From the Telegraph (UK):
Leading Anglican bishops to boycott Lambeth Conference over gay clergy
By Jonathan Wynne-Jones, Religious Affairs Correspondent
Last Updated: 12:35AM BST 22/06/2008
The Church of England will be thrown into turmoil this summer following the decision of leading bishops to boycott a landmark Anglican summit in protest at the presence of pro-gay bishops.
In a move that marks a significant split in the established Church, at least three bishops, including the Rt Rev Michael Nazir-Ali, the Bishop of Rochester, will decline an invitation from Dr Rowan Williams, the Archbishop of Canterbury, to attend the Lambeth Conference.
Up to six more bishops are understood to be considering similar action because of Dr Williams's decision to allow controversial figures to be at the gathering of worldwide Anglican bishops, which meets only once in 10 years.
The boycott will intensify the row over gay clergy, which was reignited when The Sunday Telegraph disclosed last week that two gay priests had exchanged vows in a version of the marriage service.
It threatens to undermine the authority of the Archbishop, who is battling to maintain unity in the Church in the face of bitter rows over homosexuality and women bishops.
He has already been snubbed by 250 Anglican bishops, mainly from Africa, who are meeting this week at a rival conference in Jerusalem, but the absence of English bishops would be a highly significant development for the future of the Church of England.
Six bishops and about 60 clergy from the Church of England will be at this week's meeting of conservatives, the Global Anglican Future Conference, at which Bishop Nazir-Ali will deliver a key-note address on the way ahead for the Anglican communion.
He will not go to the Lambeth Conference, however, as he believes that it has been compromised by the inclusion of American leaders who consecrated the Anglican communion's first gay bishop.
Friends of Bishop Nazir-Ali, who is one of the most prominent and influential figures in the Church, said that he has made the decision on a matter of principle. He considers the Americans' action to have been "unscriptural" and "disobedient", and feels unable to meet those he holds responsible for causing the schism in the worldwide Church.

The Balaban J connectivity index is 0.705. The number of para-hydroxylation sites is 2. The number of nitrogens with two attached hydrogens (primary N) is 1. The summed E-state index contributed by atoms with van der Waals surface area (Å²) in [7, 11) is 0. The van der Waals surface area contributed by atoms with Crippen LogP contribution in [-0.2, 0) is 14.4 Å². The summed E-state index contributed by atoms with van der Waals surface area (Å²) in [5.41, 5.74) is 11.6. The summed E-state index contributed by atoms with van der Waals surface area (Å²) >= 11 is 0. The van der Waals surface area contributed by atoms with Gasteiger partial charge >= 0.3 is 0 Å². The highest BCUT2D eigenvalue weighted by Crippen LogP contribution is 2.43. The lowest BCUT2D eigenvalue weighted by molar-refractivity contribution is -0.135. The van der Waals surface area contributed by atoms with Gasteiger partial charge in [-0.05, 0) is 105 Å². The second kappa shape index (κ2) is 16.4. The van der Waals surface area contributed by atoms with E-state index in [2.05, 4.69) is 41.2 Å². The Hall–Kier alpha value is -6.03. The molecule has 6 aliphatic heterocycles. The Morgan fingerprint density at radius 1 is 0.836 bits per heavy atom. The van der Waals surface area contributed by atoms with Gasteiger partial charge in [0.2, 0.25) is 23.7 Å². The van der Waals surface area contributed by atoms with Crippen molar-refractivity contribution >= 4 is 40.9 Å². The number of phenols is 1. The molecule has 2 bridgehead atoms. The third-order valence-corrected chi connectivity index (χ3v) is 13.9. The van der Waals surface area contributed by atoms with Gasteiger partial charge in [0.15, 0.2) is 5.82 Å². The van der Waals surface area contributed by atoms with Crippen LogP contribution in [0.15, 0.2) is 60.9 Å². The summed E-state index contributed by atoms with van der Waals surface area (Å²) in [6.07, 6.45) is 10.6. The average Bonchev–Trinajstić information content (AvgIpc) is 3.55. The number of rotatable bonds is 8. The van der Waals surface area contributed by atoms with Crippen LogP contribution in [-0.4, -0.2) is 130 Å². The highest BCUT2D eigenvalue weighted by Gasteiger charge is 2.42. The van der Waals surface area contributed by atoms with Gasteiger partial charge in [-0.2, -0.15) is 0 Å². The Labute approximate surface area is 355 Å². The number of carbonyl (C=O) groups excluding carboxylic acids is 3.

"The Lambeth Conference is a Eucharistic gathering where the bishops gather around the Lord's table to teach the common faith, and he doesn't see how he can do this," said a friend of the bishop.
Bishop Nazir-Ali was said to be surprised that the American bishops were invited to the meeting despite a recommendation in an official report, the Windsor report, that they should be excluded. The bishop does not intend his absence to be seen as an act of disloyalty to the Archbishop, but rather as an attempt to stand for the traditional teaching of the Church.
The Rt Rev Pete Broadbent, the Bishop of Willesden, and the Rt Rev Wallace Benn, the Bishop of Lewes, will also be absent.
Bishop Benn said: "I'm not going because those who've torn the fabric of the Communion have been invited, and bishops from the missionary groups in America haven't. A group of English bishops has been unhappy at the invitation list and that the Archbishop of Canterbury has not called a Primates Meeting to consult about invitations and respond to the American Church statement on gay clergy."
Dr Williams has tried to maintain unity, but the "wedding" of two clerics, has exacerbated deep divisions.
It prompted Reform, an evangelical group representing about 1,000 parishes, to warn that there would be a split in the Church unless swift action was taken to discipline the Rev Martin Dudley, the rector who conducted the service.
Rod Thomas, the chairman of Reform, said: "The Church of England now faces the same sort of division as the Episcopal Church of the USA."
Failure to take action would "open the floodgates to indiscipline" and lead to a split.
The Very Rev Colin Slee, the Dean of Southwark, said, however, that the conservatives were fomenting division.
He said: "Those of us who watch from the 'outside' because we are not bishops are bound to wonder if they do not have some self-serving agenda about power and the creation of a new, third, parallel church within the, Province of the Church of England."